Greetings from sunny, possibly forbidden, Crimea!
Why forbidden? Super slapdash recap: Crimea is a peninsula on the Black Sea. It was part of the Russian empire that later became part of the Russian Soviet Federative Socialist Republic– one of the states in the Soviet Union. In 1954, Crimea was re-designated as part of the Ukrainian Soviet Socialist Republic. When the Soviet Union broke up, Crimea stayed with Ukraine, except for the Black Sea Fleet stationed there, which was owned by Russia. Naturally, there is a lot of tension in having a foreign power’s navy stationed on your territory, so for Ukraine, the fleet remained a touchy subject. For Russia, the ownership of Crimea itself was always a sore spot: the population is majority Russian, not Ukrainian. In 2014, after the “revolution” (or “coup,”– what you call it depends on your politics) in Ukraine, Russia re-took the Crimea. Western nations responded with sanctions.
Am I allowed to be here? According to Russia, yes. I have a Russian visa which allows me to travel all over the Russian Federation. Crimea is Russia, so I am allowed to travel to Crimea, no questions asked. But the U.S. government seems to think I shouldn’t. This is what the State Department’s Russia page says:
My argument is that I am not an “official” American. And, despite the admonition not to travel to Crimea, there is no law preventing me, like there used to be with Cuba. So I’m taking this to be just a suggestion, not a hard and fast rule.
Another snag is that recently Ukraine has been barring entry to those who have traveled to Russian Crimea. Well, at least they barred entry to Russia’s Eurovision contest entrant. Someday if I want to go to Ukraine I may have to delete this blog post.
There are a few other peculiarities of travel to Crimea. US-issued visa cards don’t work here, so I have to rely on cash. Additionally, Google Business Services does not work here– or at least doesn’t completely work here. My work e-mail is issued through Google and my first couple of days I had no problem. But one day Google made me try to log back in and then denied me access. I was given the following message:
Interestingly, because my work e-mail never logs out on my cell phone, I’ve had no problem reading my work e-mail on my cell phone. So this all feels a little silly.
Google Maps is apparently incredibly confused. My Google Maps are set to English, so that means I usually get foreign names of streets written out with Latin (English) letters. But in the case of Crimea, the names of the streets are transliterated from Ukrainian, even though in real life the street names have always been in Russian, not Ukrainian. It’s very weird.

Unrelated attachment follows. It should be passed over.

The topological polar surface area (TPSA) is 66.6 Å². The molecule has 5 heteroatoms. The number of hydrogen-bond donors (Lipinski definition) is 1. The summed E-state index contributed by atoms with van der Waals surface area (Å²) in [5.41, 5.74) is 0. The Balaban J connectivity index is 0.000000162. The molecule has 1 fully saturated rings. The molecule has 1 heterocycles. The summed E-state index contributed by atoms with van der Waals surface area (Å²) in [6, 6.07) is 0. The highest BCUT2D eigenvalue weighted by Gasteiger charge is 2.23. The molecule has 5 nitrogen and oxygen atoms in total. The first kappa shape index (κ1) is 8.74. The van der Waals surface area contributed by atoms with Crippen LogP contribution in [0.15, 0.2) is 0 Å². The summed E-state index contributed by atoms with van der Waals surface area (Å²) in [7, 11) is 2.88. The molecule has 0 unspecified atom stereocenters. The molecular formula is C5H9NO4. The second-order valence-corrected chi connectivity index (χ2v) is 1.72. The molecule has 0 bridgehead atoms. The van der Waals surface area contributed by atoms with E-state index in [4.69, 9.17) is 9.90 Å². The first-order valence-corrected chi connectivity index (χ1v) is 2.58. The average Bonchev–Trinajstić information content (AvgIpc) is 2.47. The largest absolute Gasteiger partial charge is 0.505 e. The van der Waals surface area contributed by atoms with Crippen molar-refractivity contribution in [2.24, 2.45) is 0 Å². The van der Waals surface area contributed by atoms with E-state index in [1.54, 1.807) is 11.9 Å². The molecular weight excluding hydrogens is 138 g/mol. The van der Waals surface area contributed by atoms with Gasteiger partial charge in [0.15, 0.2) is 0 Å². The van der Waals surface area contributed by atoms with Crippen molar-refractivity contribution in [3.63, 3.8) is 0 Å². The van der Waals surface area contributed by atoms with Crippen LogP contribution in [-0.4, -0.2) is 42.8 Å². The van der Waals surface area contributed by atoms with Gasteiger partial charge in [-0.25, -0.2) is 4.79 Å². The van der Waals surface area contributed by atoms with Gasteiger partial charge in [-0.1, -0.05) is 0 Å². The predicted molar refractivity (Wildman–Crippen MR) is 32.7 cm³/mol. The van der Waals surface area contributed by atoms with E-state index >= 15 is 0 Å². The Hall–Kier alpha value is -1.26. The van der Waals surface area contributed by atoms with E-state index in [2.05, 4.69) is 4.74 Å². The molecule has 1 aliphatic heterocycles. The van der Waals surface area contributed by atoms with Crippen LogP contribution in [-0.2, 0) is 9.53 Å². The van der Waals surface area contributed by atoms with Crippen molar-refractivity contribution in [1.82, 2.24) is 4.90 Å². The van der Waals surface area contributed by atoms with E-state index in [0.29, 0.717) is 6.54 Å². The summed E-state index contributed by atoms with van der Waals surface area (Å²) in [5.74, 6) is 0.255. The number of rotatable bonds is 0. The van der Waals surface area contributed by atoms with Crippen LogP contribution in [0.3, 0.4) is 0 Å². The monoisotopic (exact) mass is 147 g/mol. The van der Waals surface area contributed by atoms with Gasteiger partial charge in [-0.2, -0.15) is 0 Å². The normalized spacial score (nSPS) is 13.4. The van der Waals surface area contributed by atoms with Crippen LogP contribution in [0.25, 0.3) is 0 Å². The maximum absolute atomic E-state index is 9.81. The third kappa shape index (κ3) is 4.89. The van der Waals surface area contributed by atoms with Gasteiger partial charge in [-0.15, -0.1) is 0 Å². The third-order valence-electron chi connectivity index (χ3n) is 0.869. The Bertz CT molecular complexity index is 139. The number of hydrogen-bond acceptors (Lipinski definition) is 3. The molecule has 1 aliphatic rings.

But, provided you bring cash and have some way to deal with the Google issue, there’s really no problem coming here. Sure, there are no imported cheeses, but it’s the same all over Russia. Prices here are comparable with Moscow. They shouldn’t be, because this isn’t the capital, but it is because products are no longer transported by rail through Ukraine. Now products only arrive by plane and by ferry. The Russian government is building a bridge across the Kerch strait so that soon products will once again move by rail. But this is a long process. According to some accounts, work on the bridge was delayed due to the necessity of conducting archeological digs. I’m not surprised by that because, as I am learning, Crimea has been host to many ancient civilizations, all of whom left artifacts across the peninsula.
The Crimeans I have spoken to are extremely happy about being Russian again. General opinion seems to support the sentiment expressed on this display outside the main government building in the capital of Simferopol:
Good for you! Not the best season, but I’m sure you’ll enjoy it.
Does your Russian CC work there? I went last summer, and walking around with pockets for with wads of cash was a bit of a blast from the past.
Wonder why Fulbright explicitly forbade visiting Ukraine.
I’m not sure why Fulbright forbade me, but I think it probably has something to do with not being or even appearing to be an arm of US foreign policy (i.e., they don’t want Fulbrighters out there encouraging or even appearing to encourage color revolutions). But I’m just guessing. It certainly wasn’t about safety (I had proposed going to Kharkiv, very safe) or visa requirements (none for US citizens).